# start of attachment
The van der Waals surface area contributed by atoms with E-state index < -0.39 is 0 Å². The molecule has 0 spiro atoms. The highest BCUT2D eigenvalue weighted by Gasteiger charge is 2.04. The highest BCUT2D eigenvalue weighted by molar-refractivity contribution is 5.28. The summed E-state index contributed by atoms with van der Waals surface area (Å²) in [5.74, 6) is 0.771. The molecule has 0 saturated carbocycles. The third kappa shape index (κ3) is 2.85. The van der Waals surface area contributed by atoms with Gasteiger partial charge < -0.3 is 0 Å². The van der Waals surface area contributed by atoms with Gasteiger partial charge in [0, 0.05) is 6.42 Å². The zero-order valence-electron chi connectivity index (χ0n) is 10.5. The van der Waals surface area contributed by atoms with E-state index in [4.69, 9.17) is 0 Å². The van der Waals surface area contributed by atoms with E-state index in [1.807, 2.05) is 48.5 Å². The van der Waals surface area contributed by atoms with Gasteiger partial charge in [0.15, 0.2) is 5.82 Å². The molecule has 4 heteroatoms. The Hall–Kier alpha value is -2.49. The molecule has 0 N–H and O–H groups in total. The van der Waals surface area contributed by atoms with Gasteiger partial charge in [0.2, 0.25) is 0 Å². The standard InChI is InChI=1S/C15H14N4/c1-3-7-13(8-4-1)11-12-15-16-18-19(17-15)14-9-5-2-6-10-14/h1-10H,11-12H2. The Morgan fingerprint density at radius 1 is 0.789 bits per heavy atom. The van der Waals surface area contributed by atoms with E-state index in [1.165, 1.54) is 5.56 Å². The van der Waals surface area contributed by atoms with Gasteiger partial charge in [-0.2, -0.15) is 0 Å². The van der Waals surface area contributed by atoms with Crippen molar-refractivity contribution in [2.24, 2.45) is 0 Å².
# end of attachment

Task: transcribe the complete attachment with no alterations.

The van der Waals surface area contributed by atoms with E-state index < -0.39 is 0 Å². The molecule has 0 spiro atoms. The highest BCUT2D eigenvalue weighted by Gasteiger charge is 2.04. The highest BCUT2D eigenvalue weighted by molar-refractivity contribution is 5.28. The summed E-state index contributed by atoms with van der Waals surface area (Å²) in [5.74, 6) is 0.771. The molecule has 0 saturated carbocycles. The third kappa shape index (κ3) is 2.85. The van der Waals surface area contributed by atoms with Gasteiger partial charge < -0.3 is 0 Å². The van der Waals surface area contributed by atoms with Gasteiger partial charge in [0, 0.05) is 6.42 Å². The zero-order valence-electron chi connectivity index (χ0n) is 10.5. The van der Waals surface area contributed by atoms with E-state index in [4.69, 9.17) is 0 Å². The van der Waals surface area contributed by atoms with E-state index in [1.807, 2.05) is 48.5 Å². The van der Waals surface area contributed by atoms with Gasteiger partial charge in [0.15, 0.2) is 5.82 Å². The molecule has 4 heteroatoms. The Hall–Kier alpha value is -2.49. The molecule has 0 N–H and O–H groups in total. The van der Waals surface area contributed by atoms with Gasteiger partial charge in [0.2, 0.25) is 0 Å². The standard InChI is InChI=1S/C15H14N4/c1-3-7-13(8-4-1)11-12-15-16-18-19(17-15)14-9-5-2-6-10-14/h1-10H,11-12H2. The Morgan fingerprint density at radius 1 is 0.789 bits per heavy atom. The van der Waals surface area contributed by atoms with E-state index in [1.165, 1.54) is 5.56 Å². The van der Waals surface area contributed by atoms with Gasteiger partial charge in [-0.2, -0.15) is 0 Å². The van der Waals surface area contributed by atoms with Crippen molar-refractivity contribution in [2.24, 2.45) is 0 Å².